Tumors of the stomachAss. Professor Haider Abd Ul Ridha
M.B.ch.B. F.I.C.M.S. path.
Study and understanding the gastric neoplasms
pathological features of gastric tumors.
Gastrointestinal stromal tumor.
Classifications of gastric neoplasms
Benign Epithelial Tumors:
Hyperplastic and inflammatory polyps
Malignant Epithelial Tumors:
Malignant Non - Epithelial Tumors:
Potentially Malignant Tumors:
Endocrine tumors (carcinoid)
Gastric adenocarcinoma (95 % of all gastric malignancy)Risk factors
Socioeconomic level and diet.
Environmental factors: High incidence in Japan, Asia and Russia, decreasing in the Western world.
Diet: Smoked, salted foods, low fresh vegetable diet, Nitrosamines.
Chronic gastritis with atrophy and metaplasia.
H. pylori infection.
Blood group A.
Relatives with stomach cancer.
Pathogenesis of gastric adenocarcinoma
Mutation: Germ line mutations in CDH1, which encodes E-cadherin, a protein that contributes to epithelial intercellular adhesion, are associated with familial gastric cancers, usually of the diffuse type.
H. pylori. Chronic gastritis, increased production of proinflammatory proteins, such as interleukin-1β (IL-1β) and tumor necrosis factor (TNF). Most commonly due to H. pylori infection.
Epstein-Barr virus (EBV). 10 % of gastric carcinoma.
it is notable that EBV episomes in these tumors frequently are clonal, suggesting that infection preceded neoplastic transformation.
TP53 mutations are uncommon in EBV-positive gastric tumors, suggesting that the molecular pathogenesis of these cancers is distinct from that of other gastric adenocarcinomas.
Morphologically, EBV-positive tumors tend to occur in the proximal stomach and most commonly have a diffuse morphology with a marked lymphocytic infiltrate.
Enlarged, hyperchromatic, irregularly outlined, crowded nuclei.
Irregular glands, mitoses.
Adenoma: (10 % of all gastric polyps).
Their incidence increases with age and varies among different populations in parallel with that of gastric adenocarcinoma.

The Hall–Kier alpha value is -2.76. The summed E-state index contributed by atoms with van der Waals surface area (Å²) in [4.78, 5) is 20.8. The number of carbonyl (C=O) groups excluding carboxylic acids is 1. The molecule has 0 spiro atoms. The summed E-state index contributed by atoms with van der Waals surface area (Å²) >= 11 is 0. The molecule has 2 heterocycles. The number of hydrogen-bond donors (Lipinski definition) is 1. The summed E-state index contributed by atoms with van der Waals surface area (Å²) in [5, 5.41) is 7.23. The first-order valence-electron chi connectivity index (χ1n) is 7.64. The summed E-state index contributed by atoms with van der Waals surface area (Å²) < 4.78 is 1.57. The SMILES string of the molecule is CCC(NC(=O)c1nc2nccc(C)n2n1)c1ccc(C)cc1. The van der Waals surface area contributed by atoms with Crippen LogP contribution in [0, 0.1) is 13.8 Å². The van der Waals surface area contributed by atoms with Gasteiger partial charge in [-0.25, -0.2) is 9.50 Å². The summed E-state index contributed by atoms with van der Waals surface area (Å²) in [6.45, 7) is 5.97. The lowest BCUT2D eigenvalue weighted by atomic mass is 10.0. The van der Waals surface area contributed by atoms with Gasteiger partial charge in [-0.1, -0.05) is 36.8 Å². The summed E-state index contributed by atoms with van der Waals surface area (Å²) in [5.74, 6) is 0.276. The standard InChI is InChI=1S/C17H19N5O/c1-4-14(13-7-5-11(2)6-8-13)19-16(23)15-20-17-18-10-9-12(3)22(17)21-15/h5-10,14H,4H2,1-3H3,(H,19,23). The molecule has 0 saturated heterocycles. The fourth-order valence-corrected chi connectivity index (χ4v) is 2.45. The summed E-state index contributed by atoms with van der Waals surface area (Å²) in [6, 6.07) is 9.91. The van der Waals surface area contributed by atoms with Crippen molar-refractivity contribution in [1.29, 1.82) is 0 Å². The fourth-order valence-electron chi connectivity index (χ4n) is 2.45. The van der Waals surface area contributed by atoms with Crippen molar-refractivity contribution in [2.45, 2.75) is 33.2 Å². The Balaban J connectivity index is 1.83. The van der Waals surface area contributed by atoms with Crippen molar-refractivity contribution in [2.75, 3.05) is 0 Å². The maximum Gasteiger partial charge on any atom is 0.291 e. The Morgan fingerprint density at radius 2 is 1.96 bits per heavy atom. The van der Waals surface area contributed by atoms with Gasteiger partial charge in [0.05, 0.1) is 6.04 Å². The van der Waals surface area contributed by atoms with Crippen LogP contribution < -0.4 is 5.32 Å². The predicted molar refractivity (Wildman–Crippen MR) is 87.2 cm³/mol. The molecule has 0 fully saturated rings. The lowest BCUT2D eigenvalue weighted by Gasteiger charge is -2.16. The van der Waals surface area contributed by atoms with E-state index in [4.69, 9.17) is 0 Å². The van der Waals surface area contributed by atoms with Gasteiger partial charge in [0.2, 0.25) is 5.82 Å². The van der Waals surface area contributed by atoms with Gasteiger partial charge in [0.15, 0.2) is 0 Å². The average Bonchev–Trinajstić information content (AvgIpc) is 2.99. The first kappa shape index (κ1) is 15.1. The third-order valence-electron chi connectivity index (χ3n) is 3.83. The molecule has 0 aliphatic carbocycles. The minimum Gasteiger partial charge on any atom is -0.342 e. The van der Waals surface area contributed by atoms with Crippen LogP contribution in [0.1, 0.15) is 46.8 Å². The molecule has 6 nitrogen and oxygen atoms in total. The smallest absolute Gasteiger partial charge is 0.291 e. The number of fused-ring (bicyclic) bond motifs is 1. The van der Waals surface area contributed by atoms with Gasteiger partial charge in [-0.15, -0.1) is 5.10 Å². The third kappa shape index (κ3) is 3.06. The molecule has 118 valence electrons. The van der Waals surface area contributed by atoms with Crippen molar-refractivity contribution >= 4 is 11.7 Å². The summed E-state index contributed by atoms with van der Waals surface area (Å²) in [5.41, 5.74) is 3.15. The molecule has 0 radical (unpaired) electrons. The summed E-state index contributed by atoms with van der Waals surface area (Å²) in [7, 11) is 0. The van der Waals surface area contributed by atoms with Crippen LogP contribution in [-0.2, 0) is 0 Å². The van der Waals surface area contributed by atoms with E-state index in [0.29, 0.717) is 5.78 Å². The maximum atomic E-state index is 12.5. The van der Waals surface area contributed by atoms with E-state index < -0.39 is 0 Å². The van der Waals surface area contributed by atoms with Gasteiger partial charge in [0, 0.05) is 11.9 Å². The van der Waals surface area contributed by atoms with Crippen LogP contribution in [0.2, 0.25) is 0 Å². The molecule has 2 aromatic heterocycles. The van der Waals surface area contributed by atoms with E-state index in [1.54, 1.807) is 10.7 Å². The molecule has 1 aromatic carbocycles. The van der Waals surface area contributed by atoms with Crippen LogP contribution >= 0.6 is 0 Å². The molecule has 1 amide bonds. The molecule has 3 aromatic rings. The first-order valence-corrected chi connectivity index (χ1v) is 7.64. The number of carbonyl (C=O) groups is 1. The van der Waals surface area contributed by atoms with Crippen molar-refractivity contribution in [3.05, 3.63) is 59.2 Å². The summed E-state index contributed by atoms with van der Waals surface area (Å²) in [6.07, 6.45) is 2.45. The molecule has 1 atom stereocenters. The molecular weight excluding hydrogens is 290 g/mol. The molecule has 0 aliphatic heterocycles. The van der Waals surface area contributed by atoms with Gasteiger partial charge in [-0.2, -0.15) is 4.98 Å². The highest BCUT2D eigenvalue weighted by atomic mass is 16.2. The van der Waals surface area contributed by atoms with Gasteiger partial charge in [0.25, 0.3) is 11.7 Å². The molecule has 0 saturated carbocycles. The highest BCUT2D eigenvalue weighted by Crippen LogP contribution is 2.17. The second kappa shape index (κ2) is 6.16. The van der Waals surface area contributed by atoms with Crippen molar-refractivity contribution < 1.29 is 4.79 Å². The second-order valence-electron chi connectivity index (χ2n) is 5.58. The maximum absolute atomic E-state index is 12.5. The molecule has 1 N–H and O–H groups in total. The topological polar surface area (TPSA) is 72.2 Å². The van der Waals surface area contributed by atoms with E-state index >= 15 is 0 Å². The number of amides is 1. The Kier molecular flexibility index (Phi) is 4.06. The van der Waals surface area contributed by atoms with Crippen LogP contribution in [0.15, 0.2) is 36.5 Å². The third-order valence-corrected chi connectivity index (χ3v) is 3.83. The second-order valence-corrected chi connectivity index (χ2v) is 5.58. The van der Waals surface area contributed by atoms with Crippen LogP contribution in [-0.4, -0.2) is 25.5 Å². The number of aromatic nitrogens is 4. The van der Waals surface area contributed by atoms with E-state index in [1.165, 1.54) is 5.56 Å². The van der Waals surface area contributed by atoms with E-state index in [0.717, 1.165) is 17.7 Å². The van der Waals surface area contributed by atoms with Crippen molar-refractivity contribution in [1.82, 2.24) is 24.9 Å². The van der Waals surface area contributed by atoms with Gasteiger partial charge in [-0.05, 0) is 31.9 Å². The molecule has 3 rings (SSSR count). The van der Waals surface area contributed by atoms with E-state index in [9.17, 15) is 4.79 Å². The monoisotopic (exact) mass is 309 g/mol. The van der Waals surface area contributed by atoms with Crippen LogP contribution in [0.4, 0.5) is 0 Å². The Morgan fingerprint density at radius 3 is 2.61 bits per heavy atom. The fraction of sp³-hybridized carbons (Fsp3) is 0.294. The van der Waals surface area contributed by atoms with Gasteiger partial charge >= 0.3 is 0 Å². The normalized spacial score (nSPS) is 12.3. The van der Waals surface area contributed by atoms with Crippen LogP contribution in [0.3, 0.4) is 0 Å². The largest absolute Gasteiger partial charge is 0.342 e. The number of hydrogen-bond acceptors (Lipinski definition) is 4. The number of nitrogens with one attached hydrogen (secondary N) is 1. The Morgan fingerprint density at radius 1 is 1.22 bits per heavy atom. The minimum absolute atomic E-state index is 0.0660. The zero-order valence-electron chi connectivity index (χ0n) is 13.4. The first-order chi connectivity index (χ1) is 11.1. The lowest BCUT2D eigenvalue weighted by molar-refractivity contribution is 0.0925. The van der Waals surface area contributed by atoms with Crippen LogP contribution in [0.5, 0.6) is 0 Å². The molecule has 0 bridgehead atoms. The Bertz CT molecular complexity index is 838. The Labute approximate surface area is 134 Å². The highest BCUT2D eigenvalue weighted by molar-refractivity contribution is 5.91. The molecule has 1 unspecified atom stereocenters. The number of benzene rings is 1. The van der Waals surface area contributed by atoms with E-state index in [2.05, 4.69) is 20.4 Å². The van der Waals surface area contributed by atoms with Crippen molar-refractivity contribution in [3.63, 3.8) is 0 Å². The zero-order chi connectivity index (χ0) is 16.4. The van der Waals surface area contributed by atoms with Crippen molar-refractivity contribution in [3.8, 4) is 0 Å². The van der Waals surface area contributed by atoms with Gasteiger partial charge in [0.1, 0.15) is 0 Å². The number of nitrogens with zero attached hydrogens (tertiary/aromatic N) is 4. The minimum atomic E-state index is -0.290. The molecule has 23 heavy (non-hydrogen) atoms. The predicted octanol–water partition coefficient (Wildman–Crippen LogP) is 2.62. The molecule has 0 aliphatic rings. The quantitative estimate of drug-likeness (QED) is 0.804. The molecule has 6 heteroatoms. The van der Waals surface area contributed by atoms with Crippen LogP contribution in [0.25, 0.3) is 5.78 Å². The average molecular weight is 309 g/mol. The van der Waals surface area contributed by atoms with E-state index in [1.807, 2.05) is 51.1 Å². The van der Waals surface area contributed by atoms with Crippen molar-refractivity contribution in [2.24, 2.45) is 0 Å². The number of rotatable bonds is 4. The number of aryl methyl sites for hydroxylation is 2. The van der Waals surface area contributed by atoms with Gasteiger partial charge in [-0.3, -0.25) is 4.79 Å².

Adenomas almost always occur on a background of chronic gastritis with atrophy and intestinal metaplasia.
All gastrointestinal adenomas exhibit epithelial dysplasia.
Adenocarcinoma particuarly develpoed in lesions greater than 2 cm in diameter.
Sites: classically prepyloric, antral and lesser curvature.
Macroscopic types (Borrmann I-IV):
polypoid, ulcerative, ulcerating and infiltrating, infiltrating.
Microscopic types (Laurens):
Gland forming, distal, better differentiated, usually old age.
Proximal, intracellular mucus, signet ring cells, less differentiated, usually young patient.
Prognosis of gastric carcinoma
The most powerful prognostic indicators for gastric cancer is the depth of invasion and the extent of nodal and distant metastasis at the time of diagnosis.
Local invasion into the duodenum, pancreas, and retroperitoneum .
After surgical resection, the 5-year survival rate for early gastric cancer can exceed 90%, even if lymph node metastases are present.
By contrast, the 5-year survival rate for advanced gastric cancer remains below 20%, in large part because current chemotherapy regimens are have limited impact.
Nearly 5% of all gastric malignancies are primary lymphomas, the most common of which are indolent extranodal marginal zone B-cell lymphomas.
In the gut, these tumors often are referred to as lymphomas of MALT, or MALTomas.
Neuroendocrine (Carcinoid) Tumor
These tumors were called “carcinoid” because they are slower growing than carcinomas. The most current WHO classification describes these as low- or intermediate-grade neuroendocrine tumors. High-grade neuroendocrine tumors, termed neuroendocrine carcinoma.
Neuroendocrine tumors are intramural or submucosal masses that create small polypoid lesions.
Gross features: The tumors are yellow or tan in appearance and elicit an intense desmoplastic reaction that may cause kinking of the bowel and obstruction.
Neuroendocrine tumors are composed of islands, trabeculae, strands, glands, or sheets of uniform cells with scant, pink granular cytoplasm and a round-to-oval stippled nucleus
Gastrointestinal Stromal Tumor
Gastrointestinal stromal tumor (GIST), the most common mesenchymal tumor of the abdomen, more than half of these tumors occur in the stomach.
The most common genetic change underlying the pathogenesis of GISTs is gain-of-function mutations of the gene encoding the tyrosine kinase KIT, the receptor for stem cell factor.
These are present in 75% to 85% of all GISTs.
An additional 8% of GISTs have mutations that activate a related tyrosine kinase, platelet-derived growth factor receptor A (PDGFRA).
Gross Features: Primary gastric GISTs usually form a solitary, well-circumscribed, fleshy, submucosal mass.
Metastases may form multiple small serosal nodules or fewer large nodules in the liver; spread outside of the abdomen is uncommon.
Microscopical features: GISTs can be composed of thin, elongated spindle cells or plumper epithelioid cells. The most useful diagnostic marker is KIT, which is immunohistochemically detectable in 95% of these tumors.